Four candidates are competing for two seats on the State Fair Community College Board of Trustees in the April 5 municipal election — incumbent Randall Eaton and newcomers Nick La Strada, Justin Hubbs and Marlin Hammond.
Profiles of La Strada and Hammond will be published in Friday’s edition of the Democrat.
Eaton has been a banker for 35 years, working in Kansas City and Warsaw. A graduate from Warsaw High School, Drury University and University of Wisconsin-Madison, he’s served on the SFCC board for one term, which is six years, and was previously involved with the SFCC Foundation board.
“I’ve always had an intense interest in education and I’ve been involved with education,” Eaton said of his decision to seek re-election. “My wife is a retired teacher and I’ve served on the school board in Warsaw and then I’ve been on many, many committees and programs both at the local and state level concerning education.”
Eaton said top challenges facing the college include a “slim decline in enrollment” and addressing needs in the Master Plan.
“In the Master Plan that was recently completed, the top priority was looking at building a new technology center and that would benefit not only students who are doing stuff with computers, but it’s also students that are going into welding or farm equipment,” he said. “… For us to stay competitive we realize we need to be looking at that.”
The SFCC board is studying whether it should put a tax increase issue on an upcoming ballot to help fund the proposed technology center on campus. Eaton said he expects funding for the center, if plans progress, will be a combination of sources: “Hopefully in addition to some kind of a general tax initiative we’ll have either corporate sponsors or individual givers who will see technology is the future.”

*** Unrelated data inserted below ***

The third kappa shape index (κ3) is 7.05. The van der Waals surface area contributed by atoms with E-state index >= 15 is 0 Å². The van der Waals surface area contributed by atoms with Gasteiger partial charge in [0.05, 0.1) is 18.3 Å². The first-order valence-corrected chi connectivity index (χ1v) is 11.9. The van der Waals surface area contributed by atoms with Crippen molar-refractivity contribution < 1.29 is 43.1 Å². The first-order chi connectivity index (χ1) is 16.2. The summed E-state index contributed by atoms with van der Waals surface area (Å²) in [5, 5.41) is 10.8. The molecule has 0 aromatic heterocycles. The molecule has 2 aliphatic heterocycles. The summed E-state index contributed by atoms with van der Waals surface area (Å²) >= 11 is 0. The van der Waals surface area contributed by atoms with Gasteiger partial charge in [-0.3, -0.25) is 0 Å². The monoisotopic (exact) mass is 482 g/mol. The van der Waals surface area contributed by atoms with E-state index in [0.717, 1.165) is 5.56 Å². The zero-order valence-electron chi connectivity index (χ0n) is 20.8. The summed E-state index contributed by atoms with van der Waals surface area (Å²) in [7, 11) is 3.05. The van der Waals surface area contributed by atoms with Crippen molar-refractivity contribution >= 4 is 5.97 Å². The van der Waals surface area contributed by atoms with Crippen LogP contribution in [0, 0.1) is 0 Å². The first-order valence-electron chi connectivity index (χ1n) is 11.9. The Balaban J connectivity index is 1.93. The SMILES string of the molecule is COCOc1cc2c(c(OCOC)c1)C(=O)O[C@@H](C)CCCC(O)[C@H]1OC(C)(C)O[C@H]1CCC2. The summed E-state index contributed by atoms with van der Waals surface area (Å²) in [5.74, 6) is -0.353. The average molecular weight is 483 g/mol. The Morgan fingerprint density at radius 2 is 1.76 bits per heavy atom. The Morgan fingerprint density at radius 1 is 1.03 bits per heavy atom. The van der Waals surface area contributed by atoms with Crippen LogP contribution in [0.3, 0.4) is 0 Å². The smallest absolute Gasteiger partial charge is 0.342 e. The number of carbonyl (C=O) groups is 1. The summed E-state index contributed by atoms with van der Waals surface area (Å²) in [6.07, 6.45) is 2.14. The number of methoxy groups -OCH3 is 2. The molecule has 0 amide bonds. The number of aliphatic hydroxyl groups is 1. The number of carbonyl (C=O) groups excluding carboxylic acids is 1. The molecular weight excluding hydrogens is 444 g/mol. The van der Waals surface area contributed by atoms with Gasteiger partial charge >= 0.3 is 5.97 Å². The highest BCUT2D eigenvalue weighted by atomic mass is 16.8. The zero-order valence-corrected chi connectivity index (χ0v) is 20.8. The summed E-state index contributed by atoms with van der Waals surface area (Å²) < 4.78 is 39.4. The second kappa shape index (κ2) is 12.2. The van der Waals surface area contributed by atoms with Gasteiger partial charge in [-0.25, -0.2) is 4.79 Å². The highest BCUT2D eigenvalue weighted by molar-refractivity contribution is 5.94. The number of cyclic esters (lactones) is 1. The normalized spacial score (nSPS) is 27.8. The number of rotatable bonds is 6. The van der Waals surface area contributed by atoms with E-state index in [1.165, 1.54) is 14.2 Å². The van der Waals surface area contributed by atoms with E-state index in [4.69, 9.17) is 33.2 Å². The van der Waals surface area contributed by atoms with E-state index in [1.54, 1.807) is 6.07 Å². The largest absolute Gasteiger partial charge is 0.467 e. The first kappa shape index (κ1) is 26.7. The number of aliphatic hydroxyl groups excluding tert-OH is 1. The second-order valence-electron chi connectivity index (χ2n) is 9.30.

“We’re going to be doing a survey of our taxing district. We’ve hired a company that will be doing that survey and doing a cross section of both our counties, Pettis and Benton, looking at what the constituents think of that, how important it is for the college,” he said. “Once we get the results of that survey, one of the most important things the board will be looking at in the near future is if we’ll move forward in looking for ways to fund that technology center and how realistic it is.”
Eaton said to help address a recent enrollment decline, the college and board need to make sure the school is offering the degrees and certificates students are looking for, as well as offering classes that fit into today’s busy schedules, such as nights and weekends in addition to traditional day classes.
As for goals if elected, Eaton said he doesn’t have any “personal goals, I’m just trying to do what’s good for our area.” He added that it’s always been his “concern” that SFCC provide some type of access to quality education in the area for those students who may not be able to or don’t want to complete a four-year degree.